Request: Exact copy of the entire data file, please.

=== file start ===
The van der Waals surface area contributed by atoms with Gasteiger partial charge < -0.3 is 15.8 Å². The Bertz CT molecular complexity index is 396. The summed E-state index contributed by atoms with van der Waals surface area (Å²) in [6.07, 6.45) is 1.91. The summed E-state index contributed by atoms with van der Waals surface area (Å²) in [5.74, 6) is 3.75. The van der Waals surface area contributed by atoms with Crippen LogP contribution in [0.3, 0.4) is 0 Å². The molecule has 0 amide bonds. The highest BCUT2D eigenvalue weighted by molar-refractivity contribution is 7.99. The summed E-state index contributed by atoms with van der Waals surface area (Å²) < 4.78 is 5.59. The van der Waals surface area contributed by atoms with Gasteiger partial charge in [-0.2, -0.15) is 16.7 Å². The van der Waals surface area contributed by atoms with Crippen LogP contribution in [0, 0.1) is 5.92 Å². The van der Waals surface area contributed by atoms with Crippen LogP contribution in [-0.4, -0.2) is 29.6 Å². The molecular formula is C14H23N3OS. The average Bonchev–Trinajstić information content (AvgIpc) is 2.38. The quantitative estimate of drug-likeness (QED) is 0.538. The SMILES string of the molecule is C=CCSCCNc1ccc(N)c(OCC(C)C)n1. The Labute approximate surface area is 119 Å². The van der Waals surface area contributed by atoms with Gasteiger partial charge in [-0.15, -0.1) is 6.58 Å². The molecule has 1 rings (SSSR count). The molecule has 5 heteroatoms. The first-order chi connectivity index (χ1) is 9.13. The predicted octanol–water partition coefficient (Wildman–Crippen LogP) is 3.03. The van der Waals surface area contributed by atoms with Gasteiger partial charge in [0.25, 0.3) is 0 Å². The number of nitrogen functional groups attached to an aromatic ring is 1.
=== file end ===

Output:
The van der Waals surface area contributed by atoms with Gasteiger partial charge < -0.3 is 15.8 Å². The Bertz CT molecular complexity index is 396. The summed E-state index contributed by atoms with van der Waals surface area (Å²) in [6.07, 6.45) is 1.91. The summed E-state index contributed by atoms with van der Waals surface area (Å²) in [5.74, 6) is 3.75. The van der Waals surface area contributed by atoms with Crippen LogP contribution in [0.3, 0.4) is 0 Å². The molecule has 0 amide bonds. The highest BCUT2D eigenvalue weighted by molar-refractivity contribution is 7.99. The summed E-state index contributed by atoms with van der Waals surface area (Å²) < 4.78 is 5.59. The van der Waals surface area contributed by atoms with Gasteiger partial charge in [-0.2, -0.15) is 16.7 Å². The van der Waals surface area contributed by atoms with Crippen LogP contribution in [0, 0.1) is 5.92 Å². The van der Waals surface area contributed by atoms with Crippen LogP contribution in [-0.4, -0.2) is 29.6 Å². The molecular formula is C14H23N3OS. The average Bonchev–Trinajstić information content (AvgIpc) is 2.38. The quantitative estimate of drug-likeness (QED) is 0.538. The SMILES string of the molecule is C=CCSCCNc1ccc(N)c(OCC(C)C)n1. The Labute approximate surface area is 119 Å². The van der Waals surface area contributed by atoms with Gasteiger partial charge in [-0.15, -0.1) is 6.58 Å². The molecule has 1 rings (SSSR count). The molecule has 5 heteroatoms. The first-order chi connectivity index (χ1) is 9.13. The predicted octanol–water partition coefficient (Wildman–Crippen LogP) is 3.03. The van der Waals surface area contributed by atoms with Gasteiger partial charge in [0.25, 0.3) is 0 Å². The number of nitrogen functional groups attached to an aromatic ring is 1.